The net-zero kingdom: A third way
For several years, the Kingdom of Saudi Arabia has charted a pathway of economic transformation as one of the world’s heavyweight oil producers seeks to reimagine itself as a diversified and sustainable energy superpower. This week, that vision became clearer with two major announcements at the inaugural Saudi Green Initiative Forum: a Saudi Arabian commitment, from Crown Prince Mohammed bin Salman himself, to reach national net-zero emissions by 2060 through accelerated emissions reductions, and a complementary commitment by national oil company Saudi Aramco to reach company-wide Scopes 1 and 2 net-zero emissions by 2050.
The Crown Prince has promised $186 billion in public investment to achieve key elements of the 2060 goal and spur new private investment. Key initiatives include increasing renewable energy to 50% of national energy consumption by 2030, and a proposed “circular carbon economy” (CCE), in which hydrocarbons will be reused (e.g. for enhanced oil recovery), recycled, or removed (e.g. through geologic carbon capture and sequestration). The CCE is a theoretically elegant solution for continued use of fossil fuels in the hydrocarbon-dependent Saudi economy while a broader transition to zero-carbon fuels (such as the Kingdom’s abundant solar energy resources) occurs over the longer-term outlook.
Energy Minister Abdulaziz bin Salman’s recent remarks point to the Kingdom’s future as a global supplier of hydrogen, both of the “blue” (produced via fossil fuels with carbon capture) and “green” (produced with renewable energy) varieties. Specifically, he has suggested that the ongoing development of the Jafurah natural gas basin will be primarily leveraged to produce decarbonized blue hydrogen. Similarly, a proposed 58 gigawatts (GW) of new solar and wind generation capacity by 2030 will serve not just local power generation, but also provide the backbone of massive growth in native green hydrogen production which Abdulaziz has claimed will be the most affordable in the world.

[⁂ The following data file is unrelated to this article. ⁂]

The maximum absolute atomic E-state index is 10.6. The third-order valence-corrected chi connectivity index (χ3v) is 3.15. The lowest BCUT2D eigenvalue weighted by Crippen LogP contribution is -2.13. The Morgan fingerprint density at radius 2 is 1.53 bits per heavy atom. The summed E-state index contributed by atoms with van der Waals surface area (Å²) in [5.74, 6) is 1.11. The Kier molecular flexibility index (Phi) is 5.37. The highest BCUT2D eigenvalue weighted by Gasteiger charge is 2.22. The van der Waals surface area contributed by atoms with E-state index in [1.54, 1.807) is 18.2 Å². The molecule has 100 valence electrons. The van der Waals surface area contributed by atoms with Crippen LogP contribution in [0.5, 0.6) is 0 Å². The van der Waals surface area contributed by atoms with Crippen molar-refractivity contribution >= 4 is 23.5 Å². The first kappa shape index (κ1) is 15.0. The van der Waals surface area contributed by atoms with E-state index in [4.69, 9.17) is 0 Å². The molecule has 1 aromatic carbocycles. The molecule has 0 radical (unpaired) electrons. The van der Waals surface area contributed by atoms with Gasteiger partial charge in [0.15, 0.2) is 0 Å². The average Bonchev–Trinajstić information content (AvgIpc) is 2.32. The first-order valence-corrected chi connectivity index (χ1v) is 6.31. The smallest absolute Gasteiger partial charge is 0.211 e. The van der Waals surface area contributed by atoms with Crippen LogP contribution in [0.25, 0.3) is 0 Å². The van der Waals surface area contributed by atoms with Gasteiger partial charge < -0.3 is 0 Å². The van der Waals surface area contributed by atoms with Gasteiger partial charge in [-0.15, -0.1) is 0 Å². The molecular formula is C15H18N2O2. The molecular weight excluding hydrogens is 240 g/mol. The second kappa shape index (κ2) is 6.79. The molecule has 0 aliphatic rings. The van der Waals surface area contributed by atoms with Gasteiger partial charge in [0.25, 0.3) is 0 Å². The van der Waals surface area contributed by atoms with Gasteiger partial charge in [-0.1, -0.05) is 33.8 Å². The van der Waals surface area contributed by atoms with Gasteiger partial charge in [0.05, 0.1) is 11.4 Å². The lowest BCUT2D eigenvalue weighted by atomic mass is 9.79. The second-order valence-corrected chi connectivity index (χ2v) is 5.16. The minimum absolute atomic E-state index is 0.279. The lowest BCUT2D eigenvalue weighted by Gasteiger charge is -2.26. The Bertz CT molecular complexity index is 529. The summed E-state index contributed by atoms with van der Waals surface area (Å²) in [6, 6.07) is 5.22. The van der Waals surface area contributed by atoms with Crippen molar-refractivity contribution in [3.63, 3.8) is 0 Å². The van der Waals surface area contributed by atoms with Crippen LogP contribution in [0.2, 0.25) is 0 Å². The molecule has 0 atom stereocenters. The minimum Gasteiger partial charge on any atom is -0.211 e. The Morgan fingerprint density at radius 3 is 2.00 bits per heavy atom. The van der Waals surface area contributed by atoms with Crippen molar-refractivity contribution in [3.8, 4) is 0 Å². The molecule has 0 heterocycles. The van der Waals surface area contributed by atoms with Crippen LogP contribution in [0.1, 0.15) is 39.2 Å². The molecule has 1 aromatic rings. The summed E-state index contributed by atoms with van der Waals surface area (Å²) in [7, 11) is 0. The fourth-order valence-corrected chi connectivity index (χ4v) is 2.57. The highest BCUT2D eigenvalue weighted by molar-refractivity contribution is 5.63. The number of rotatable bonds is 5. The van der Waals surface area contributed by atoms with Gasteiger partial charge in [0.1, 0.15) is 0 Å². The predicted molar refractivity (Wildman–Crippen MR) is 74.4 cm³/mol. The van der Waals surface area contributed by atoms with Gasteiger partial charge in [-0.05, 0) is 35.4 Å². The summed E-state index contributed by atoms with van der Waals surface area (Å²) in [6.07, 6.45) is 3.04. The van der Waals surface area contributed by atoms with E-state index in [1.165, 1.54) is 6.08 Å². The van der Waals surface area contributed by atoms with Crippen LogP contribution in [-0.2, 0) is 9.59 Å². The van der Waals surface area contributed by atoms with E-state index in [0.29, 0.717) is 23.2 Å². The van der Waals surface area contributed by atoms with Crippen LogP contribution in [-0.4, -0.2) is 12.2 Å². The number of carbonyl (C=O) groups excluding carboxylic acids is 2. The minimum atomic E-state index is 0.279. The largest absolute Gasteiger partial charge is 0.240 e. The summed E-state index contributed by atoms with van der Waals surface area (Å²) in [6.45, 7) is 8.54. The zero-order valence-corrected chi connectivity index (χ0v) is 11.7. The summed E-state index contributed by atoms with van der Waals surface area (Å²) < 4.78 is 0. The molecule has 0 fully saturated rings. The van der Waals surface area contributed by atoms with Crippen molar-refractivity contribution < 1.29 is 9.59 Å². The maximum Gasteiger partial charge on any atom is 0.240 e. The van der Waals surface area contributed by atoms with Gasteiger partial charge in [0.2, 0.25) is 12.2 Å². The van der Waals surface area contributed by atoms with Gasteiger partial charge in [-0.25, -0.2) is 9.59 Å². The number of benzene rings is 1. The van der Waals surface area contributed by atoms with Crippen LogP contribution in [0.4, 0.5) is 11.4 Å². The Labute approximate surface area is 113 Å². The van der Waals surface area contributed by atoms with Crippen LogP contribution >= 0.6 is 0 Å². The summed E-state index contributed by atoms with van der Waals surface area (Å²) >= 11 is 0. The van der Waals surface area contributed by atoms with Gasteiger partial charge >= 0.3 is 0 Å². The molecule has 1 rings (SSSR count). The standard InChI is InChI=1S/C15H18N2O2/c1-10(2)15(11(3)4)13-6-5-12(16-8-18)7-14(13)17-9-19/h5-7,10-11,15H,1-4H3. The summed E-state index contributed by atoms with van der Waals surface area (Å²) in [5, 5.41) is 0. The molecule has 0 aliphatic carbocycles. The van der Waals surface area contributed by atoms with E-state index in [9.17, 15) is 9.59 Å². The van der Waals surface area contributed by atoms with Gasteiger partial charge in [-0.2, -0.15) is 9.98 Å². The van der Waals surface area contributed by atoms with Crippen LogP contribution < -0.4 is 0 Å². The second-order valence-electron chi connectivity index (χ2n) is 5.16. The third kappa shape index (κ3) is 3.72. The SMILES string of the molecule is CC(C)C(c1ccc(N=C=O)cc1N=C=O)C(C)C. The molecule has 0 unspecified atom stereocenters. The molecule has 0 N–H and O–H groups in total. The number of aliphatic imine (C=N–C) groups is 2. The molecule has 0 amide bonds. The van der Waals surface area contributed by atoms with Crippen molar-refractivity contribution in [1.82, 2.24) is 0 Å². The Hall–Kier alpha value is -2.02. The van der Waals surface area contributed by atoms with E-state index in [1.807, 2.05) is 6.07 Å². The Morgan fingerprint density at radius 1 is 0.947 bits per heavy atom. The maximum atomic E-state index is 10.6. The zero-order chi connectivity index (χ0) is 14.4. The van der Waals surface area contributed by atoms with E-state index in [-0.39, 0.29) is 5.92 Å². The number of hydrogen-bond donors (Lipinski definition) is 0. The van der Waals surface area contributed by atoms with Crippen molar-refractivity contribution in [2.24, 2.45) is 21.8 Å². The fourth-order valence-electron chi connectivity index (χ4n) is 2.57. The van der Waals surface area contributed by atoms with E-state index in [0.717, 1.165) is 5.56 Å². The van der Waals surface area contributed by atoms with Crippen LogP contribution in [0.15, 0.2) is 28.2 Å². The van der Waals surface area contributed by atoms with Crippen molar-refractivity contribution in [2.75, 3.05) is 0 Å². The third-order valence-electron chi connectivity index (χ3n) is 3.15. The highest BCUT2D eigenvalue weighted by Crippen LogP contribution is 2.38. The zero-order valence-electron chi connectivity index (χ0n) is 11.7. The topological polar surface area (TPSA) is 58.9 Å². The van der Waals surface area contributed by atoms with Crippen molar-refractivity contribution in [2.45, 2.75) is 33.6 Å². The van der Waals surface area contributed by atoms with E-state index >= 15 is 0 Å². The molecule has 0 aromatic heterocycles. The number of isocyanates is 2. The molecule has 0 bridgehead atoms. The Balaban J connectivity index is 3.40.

While clearly ambitious, these new pledges raise significant questions. Both the CCE and scaling of blue hydrogen production assume, for example, that Saudi carbon capture capacity can be expanded dramatically in just a few years. As of now, the Kingdom has just two operating large–scale carbon capture projects—only one of which is an enhanced oil recovery project—which together have captured about 1.3 million metric tons of carbon dioxide a year since 2015. A key criticism of the strategy is that large-scale carbon capture is an expensive and, per one skeptical analysis of the Saudi plan, “largely unproven” decarbonization solution that may fail to deliver on its promises. Likewise, a rapid scaling of green hydrogen production capacity would demand a meteoric increase in Saudi renewable energy installations from just a few hundred megawatts today to meet the country’s 50% renewable fuel mix objective as well as produce green hydrogen simultaneously. This challenge will be exacerbated by anticipated Saudi electricity demand growth from 82 GW in 2018 to 160 GW by 2040. All of this would require prodigious, and immediate, investments in new infrastructure specifically geared to the proposed net-zero economy and, presumably, historic cost declines in a host of decarbonization technologies.
More broadly, this strategy underlines a guiding Saudi belief about the global energy transition: fossil fuels are still relevant and essential. Saudi Aramco CEO Amin Nasser emphasized this point amid Aramco’s net-zero announcement, noting that Aramco is growing its crude oil production by one million barrels per day over the next several years and adding that the world will continue to need investment in fossil fuels for the foreseeable future to prevent supply shortages. Notably, Aramco’s net-zero commitment does not cover Scope 3 emissions, those created by the combustion of its products by fossil fuels consumers. This perspective contrasts sharply with those voices which argue that only a rapid, immediate reduction in new fossil fuels investment is compatible with capping global warming at 1.5°C by midcentury. For now, the Kingdom is charting its own course, built on the bedrock of fossil fuels but pairing them with emerging technologies, like carbon capture, recycling, and utilization, that it views as compatible with and even foundational to a net-zero future. Whether or not this “third way” is possible amid a worsening climate crisis remains to be seen.
Andrea Clabough is an associate at Goldwyn Strategies, LLC and a nonresident senior fellow at the Atlantic Council Global Energy Center.
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